There are many great things about working on posh projects. “There’s a lot you can do when you get a good budget for it,” Akkad says. “I love to do things that are out of the box, something the client is not expecting.”
However, she identified some challenges to big-budget homes as well. “With higher-end projects, the client really expects perfection even though there’s no such thing as perfection,” she says. “I would say the expectations are much higher. As a designer, it’s important to be able to respond to those expectations. And it’s important to lay out the expectations at the beginning because a lot of people don’t understand the design process.”
For high-end projects, the stakes are also higher. “The fabric isn’t a $30 fabric, it’s $500 fabric,” she says. “You have to triple- and quadruple-check every decision and order. Mistakes are going to be costly for the designer to make. And you don’t want your client to lose trust in your vision or your ability. It requires a lot more attention to detail.”
One of the biggest lessons she’s learned-and something she regularly reminds herself of-is to believe in herself. “Have confidence in your work and in what you do,” she says. “With so much out there in magazines and on social media, it’s so easy to doubt yourself and think this is not what you’re meant to be doing. But I think at the end of the day, everyone has something to say. No one else has your unique point of view and perspective. It’s so important to be proud of what you offer.”
Window Covering Trends
Subtly-striped roman shades add softness to a dining room that the client described as “a gold room fit for royalty.” Photo by John Carlson, Carlson Productions.
“A space with no window treatments feels incomplete,” Akkad says. “That’s the crowning element for space. They add a lot of visual height, so you can really manipulate space with them. Even if you have really low windows, you can use window coverings to give the illusion that the windows are larger. If it’s within budget, you could always visit phoenix windows and doors and have new, bigger windows installed. You can also pull out and accent a space with them, or you can have them stand on their own. They have functional elements, but the aesthetic element is so powerful.” Window treatments are never an afterthought for her project, but rather a central component full of elegance and beauty.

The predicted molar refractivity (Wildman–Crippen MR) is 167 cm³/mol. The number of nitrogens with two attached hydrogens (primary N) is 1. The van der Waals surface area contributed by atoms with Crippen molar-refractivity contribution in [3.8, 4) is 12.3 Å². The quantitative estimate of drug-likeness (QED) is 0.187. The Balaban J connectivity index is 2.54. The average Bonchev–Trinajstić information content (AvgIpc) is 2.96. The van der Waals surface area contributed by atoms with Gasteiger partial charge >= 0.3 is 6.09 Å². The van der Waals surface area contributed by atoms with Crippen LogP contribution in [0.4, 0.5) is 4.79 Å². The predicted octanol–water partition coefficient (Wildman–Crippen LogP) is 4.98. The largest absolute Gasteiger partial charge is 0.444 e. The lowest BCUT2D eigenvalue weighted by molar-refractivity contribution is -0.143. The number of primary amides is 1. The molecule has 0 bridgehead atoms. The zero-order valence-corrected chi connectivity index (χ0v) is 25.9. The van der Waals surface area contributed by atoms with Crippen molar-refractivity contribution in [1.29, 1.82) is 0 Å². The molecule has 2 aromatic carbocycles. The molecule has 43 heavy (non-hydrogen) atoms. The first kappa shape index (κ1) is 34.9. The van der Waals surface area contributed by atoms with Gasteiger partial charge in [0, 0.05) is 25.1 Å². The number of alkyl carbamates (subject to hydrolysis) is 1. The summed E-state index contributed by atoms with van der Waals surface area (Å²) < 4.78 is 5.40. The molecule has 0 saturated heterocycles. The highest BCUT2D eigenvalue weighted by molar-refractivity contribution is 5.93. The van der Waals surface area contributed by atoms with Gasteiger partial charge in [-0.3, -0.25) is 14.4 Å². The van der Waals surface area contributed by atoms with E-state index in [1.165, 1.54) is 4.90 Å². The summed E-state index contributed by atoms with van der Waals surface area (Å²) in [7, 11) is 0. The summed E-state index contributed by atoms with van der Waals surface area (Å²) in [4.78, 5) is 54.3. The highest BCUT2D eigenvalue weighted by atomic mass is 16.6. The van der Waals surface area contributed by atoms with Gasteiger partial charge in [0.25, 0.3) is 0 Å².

Generally, Akkad is finding that homeowners are drawn to simple window coverings right now. “People are not wanting the swags and the more intricate sewing,” she says. “I am seeing more color. It used to be that with window coverings, you wanted them to stay neutral, but now people are more willing to take risks with color and pattern, which I think is very fresh. It adds a lot to the interior. It’s good to know that up front, though, so the drapery can stand on its own and not compete with other elements in the room.”
For people who want luxurious drapes or shades, Akkad often uses faux silk or embroidered linen, which she says is huge right now. She’ll also add trim along the leading edge or bottom of a panel to add interest to an otherwise simple design. “I love mixing cool and warm color palattes to give flexibility for future accent color additions and to add balance to a space,” she adds. “Part of that is mixing metal finishes.”
And while some of her clients want a blinged-out pad that looks like something out of a designer’s fantasy, it’s more common for Akkad to get requests for low-key residences that are high on livability. “At the end of the day, it’s all about the client’s aesthetic and making their home feel like a home to them,” she says.